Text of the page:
dance therapy
Cheryl Bartky: dance therapist, children's book author, etc.

This therapist helps clients dance through their grief

Name: Cheryl Bartky

Age: 64

City: El Cerrito

Position: Clinical counselor, dance-movement therapist, owner of Counseling for the Soul

J.: You’ve had a rich and interesting career, working in many venues throughout this country, as well as in Scotland and Israel, and it seems that there have been two constants in your professional life — creative arts and therapy — that you have always merged. How did you come to combine creativity and the counseling process?

Cheryl Bartky: Dance was always a natural thing for me. I have an older sister who danced, and my mother loved to dance. When I was growing up in Brooklyn and Queens, my mother, who had a great sense of humor, took me to Broadway shows, and I majored in theater at Queens College, where I also took a lot of dance classes. In addition, I sustained a serious accident when I was 8 years old, falling through a trapdoor and landing on concrete. I was hospitalized for six weeks, unconscious for the first two of them. The situation was dicey. Afterward, I had a lot of physical pain, including headaches. So I think that I have a comfort level with and acceptance of trauma in life, which has led me toward helping people with trauma.

After spending a year on a kibbutz in my early 20s, I went to Scotland, where I worked with children with psychological limitations. That’s where I found my calling. I came back to the States and enrolled in a graduate program in Philadelphia at Hahnemann Medical College, now part of Drexel University, which combined creative arts therapy with a phenomenal foundation in counseling and psychology. I specialized in dance therapy.

A lot of your work with clients involves helping them process pain and grief, particularly in your capacity as a counselor with Sinai Memorial Chapel’s Mourner Care Program. Do you have an overriding philosophy on how to help people who have sustained a significant loss?

Our culture doesn’t teach us how to deal with these difficulties, with the terrain of grief. We are told to “move on” rather than “move through.” It is important to move through. I think that we have art in our culture because it is healing. It connects us to God. It nurtures us; it is something larger than us. When my mother died, it was a traumatic loss. I wrote a play about my mother and the last days of her life. One of my clients who had lost her partner created some amazing artwork that was profoundly healing for her. I encouraged her to use Sukkot as a theme because that was a holiday important to her and her partner.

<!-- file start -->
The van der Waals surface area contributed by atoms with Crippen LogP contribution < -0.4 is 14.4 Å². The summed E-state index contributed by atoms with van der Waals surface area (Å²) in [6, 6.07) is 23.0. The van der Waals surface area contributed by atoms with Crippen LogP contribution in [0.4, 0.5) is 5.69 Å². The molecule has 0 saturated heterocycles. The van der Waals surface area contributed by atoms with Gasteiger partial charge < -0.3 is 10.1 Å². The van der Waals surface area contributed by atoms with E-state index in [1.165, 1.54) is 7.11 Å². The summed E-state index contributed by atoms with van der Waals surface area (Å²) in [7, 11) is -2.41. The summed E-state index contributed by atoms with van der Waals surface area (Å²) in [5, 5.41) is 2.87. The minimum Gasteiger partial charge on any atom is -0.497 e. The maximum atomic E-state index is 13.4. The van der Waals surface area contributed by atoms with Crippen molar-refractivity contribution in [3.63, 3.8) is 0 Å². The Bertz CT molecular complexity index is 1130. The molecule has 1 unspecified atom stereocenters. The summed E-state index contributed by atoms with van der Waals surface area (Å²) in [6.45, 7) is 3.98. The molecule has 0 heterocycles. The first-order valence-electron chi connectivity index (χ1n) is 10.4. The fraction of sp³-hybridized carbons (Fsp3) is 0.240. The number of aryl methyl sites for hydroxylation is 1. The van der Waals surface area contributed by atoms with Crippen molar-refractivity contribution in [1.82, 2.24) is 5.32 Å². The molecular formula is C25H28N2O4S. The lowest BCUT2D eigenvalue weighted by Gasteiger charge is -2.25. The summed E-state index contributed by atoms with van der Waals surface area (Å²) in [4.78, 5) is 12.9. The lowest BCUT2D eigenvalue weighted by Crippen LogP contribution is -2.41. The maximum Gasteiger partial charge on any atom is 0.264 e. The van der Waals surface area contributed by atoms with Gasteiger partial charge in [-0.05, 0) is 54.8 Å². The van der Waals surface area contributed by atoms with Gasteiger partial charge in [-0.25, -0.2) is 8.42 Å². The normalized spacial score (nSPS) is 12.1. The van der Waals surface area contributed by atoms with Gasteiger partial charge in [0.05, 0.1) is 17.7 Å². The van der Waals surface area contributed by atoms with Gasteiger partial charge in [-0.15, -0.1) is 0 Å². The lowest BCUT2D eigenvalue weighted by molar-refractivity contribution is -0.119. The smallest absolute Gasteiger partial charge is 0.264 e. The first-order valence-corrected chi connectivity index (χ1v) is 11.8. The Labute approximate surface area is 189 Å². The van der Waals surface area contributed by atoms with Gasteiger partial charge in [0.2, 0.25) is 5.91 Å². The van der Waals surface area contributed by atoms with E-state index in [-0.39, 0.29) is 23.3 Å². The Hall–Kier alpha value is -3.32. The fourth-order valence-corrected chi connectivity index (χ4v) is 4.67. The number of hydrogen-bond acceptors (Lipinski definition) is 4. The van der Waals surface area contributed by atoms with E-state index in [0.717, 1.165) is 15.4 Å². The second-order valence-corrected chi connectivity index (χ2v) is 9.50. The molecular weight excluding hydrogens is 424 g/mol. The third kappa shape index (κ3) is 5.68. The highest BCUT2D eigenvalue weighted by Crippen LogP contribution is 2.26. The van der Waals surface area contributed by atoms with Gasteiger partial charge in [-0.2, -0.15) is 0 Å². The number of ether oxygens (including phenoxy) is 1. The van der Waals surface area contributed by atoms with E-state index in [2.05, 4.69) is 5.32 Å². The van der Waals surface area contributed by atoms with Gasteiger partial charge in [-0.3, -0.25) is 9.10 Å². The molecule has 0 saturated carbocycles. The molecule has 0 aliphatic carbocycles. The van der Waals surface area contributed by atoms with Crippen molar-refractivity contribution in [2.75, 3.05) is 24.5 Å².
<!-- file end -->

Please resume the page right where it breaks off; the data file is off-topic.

You are also the author of a children’s book, “Angelina’s Prayer,” which centers on a child’s longing for the father who abandoned her and her mother, and you have been a professional storyteller. Do you have a favorite story?

One of my favorites is “The Elevator That Had a Dream,” about an elevator with a 9-to-5 job transporting people but really wanted to travel to the moon and the stars and beyond. All of my stories were told through word, song and dance. I used to perform them at community centers and senior residences. They were stories of healing that would move people emotionally to make positive changes in their lives.

Dance, though, has always had primacy in your life. Why is that?

I have always said that dance is our native tongue and that we are all natural-born dancers. We are moving before we learn to talk. We are moving through every stage of life — from birth, when we are moving out of womb, to death, during rigor mortis. While dance is not part of my regular clinical practice, I give myself a dance class every day. And I love [the TV competition] “So You Think You Can Dance.”

Tell us about your upbringing and how Jewish traditions continue to inform your work.

I grew up in a religious home. We were kosher. My mother would light candles every Friday night. I loved watching her do it. We were also part of a larger family circle that would gather for Hanukkah parties and other occasions.

To do the grief work that I do, it is good to have a sense of spirituality of one’s own tradition, whatever that may be. I try to bring that into the conversation. Our Jewish tradition offers so much support for the mourner: shloshim, the first 30 days after burial, Kaddish, shiva, yahrzeit. They are all guideposts. [In Jewish practice] we are here to comfort the mourners and to give them strength.

“Talking With” focuses on local Jews who are doing things we find interesting. Send suggestions to [email protected].

Robert Nagler Miller
Robert Nagler Miller

Robert Nagler Miller, a Phi Beta Kappa graduate of Wesleyan University, received his master's degree from Northwestern University's Medill School of Journalism. For more than 25 years, he worked as a writer and editor at a variety of nonprofits in the Los Angeles and Bay Areas. In 2016, he and his husband, Dr. Arnold Friedlander, relocated to Chicago. Robert loves schmoozing, noshing, kvetching, Scrabble, reading and NPR.